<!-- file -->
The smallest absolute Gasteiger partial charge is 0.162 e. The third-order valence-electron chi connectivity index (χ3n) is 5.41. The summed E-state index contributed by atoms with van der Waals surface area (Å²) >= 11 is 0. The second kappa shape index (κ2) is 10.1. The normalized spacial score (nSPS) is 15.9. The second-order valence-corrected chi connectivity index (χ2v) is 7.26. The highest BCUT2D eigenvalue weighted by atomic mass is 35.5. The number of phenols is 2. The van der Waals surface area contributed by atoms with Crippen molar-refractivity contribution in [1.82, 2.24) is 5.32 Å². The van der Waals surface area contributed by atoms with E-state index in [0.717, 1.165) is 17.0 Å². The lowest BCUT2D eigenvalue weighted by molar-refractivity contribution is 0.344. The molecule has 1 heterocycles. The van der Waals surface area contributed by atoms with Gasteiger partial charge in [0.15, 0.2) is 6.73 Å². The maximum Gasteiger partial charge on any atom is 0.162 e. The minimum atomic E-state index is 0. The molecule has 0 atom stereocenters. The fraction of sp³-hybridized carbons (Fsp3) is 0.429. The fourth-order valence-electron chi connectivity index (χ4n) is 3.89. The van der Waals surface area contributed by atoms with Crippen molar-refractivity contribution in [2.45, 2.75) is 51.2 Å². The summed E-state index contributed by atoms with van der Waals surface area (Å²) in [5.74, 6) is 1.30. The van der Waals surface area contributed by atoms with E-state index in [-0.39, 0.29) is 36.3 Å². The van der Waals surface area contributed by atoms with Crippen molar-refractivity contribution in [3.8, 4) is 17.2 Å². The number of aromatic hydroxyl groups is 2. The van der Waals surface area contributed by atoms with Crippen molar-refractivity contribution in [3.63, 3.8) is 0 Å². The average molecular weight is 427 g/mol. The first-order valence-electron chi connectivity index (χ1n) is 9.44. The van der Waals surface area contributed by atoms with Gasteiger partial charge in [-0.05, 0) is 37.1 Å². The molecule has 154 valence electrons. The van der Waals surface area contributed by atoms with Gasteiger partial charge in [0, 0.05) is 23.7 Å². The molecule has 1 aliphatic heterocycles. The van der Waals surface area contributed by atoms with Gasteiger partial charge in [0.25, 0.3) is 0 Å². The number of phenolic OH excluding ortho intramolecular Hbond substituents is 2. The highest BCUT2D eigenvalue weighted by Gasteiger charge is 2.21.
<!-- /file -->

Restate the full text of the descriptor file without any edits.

The smallest absolute Gasteiger partial charge is 0.162 e. The third-order valence-electron chi connectivity index (χ3n) is 5.41. The summed E-state index contributed by atoms with van der Waals surface area (Å²) >= 11 is 0. The second kappa shape index (κ2) is 10.1. The normalized spacial score (nSPS) is 15.9. The second-order valence-corrected chi connectivity index (χ2v) is 7.26. The highest BCUT2D eigenvalue weighted by atomic mass is 35.5. The number of phenols is 2. The van der Waals surface area contributed by atoms with Crippen molar-refractivity contribution in [1.82, 2.24) is 5.32 Å². The van der Waals surface area contributed by atoms with E-state index in [0.717, 1.165) is 17.0 Å². The lowest BCUT2D eigenvalue weighted by molar-refractivity contribution is 0.344. The molecule has 1 heterocycles. The van der Waals surface area contributed by atoms with Gasteiger partial charge in [0.15, 0.2) is 6.73 Å². The maximum Gasteiger partial charge on any atom is 0.162 e. The minimum atomic E-state index is 0. The molecule has 0 atom stereocenters. The fraction of sp³-hybridized carbons (Fsp3) is 0.429. The fourth-order valence-electron chi connectivity index (χ4n) is 3.89. The van der Waals surface area contributed by atoms with Crippen molar-refractivity contribution in [2.45, 2.75) is 51.2 Å². The summed E-state index contributed by atoms with van der Waals surface area (Å²) in [5.74, 6) is 1.30. The van der Waals surface area contributed by atoms with E-state index in [-0.39, 0.29) is 36.3 Å². The van der Waals surface area contributed by atoms with Crippen molar-refractivity contribution in [3.8, 4) is 17.2 Å². The number of aromatic hydroxyl groups is 2. The van der Waals surface area contributed by atoms with Crippen molar-refractivity contribution in [3.63, 3.8) is 0 Å². The average molecular weight is 427 g/mol. The first-order valence-electron chi connectivity index (χ1n) is 9.44. The van der Waals surface area contributed by atoms with Gasteiger partial charge in [-0.05, 0) is 37.1 Å². The molecule has 154 valence electrons. The van der Waals surface area contributed by atoms with Gasteiger partial charge in [0, 0.05) is 23.7 Å². The molecule has 1 aliphatic heterocycles. The van der Waals surface area contributed by atoms with Gasteiger partial charge in [0.25, 0.3) is 0 Å². The number of phenolic OH excluding ortho intramolecular Hbond substituents is 2. The highest BCUT2D eigenvalue weighted by Gasteiger charge is 2.21.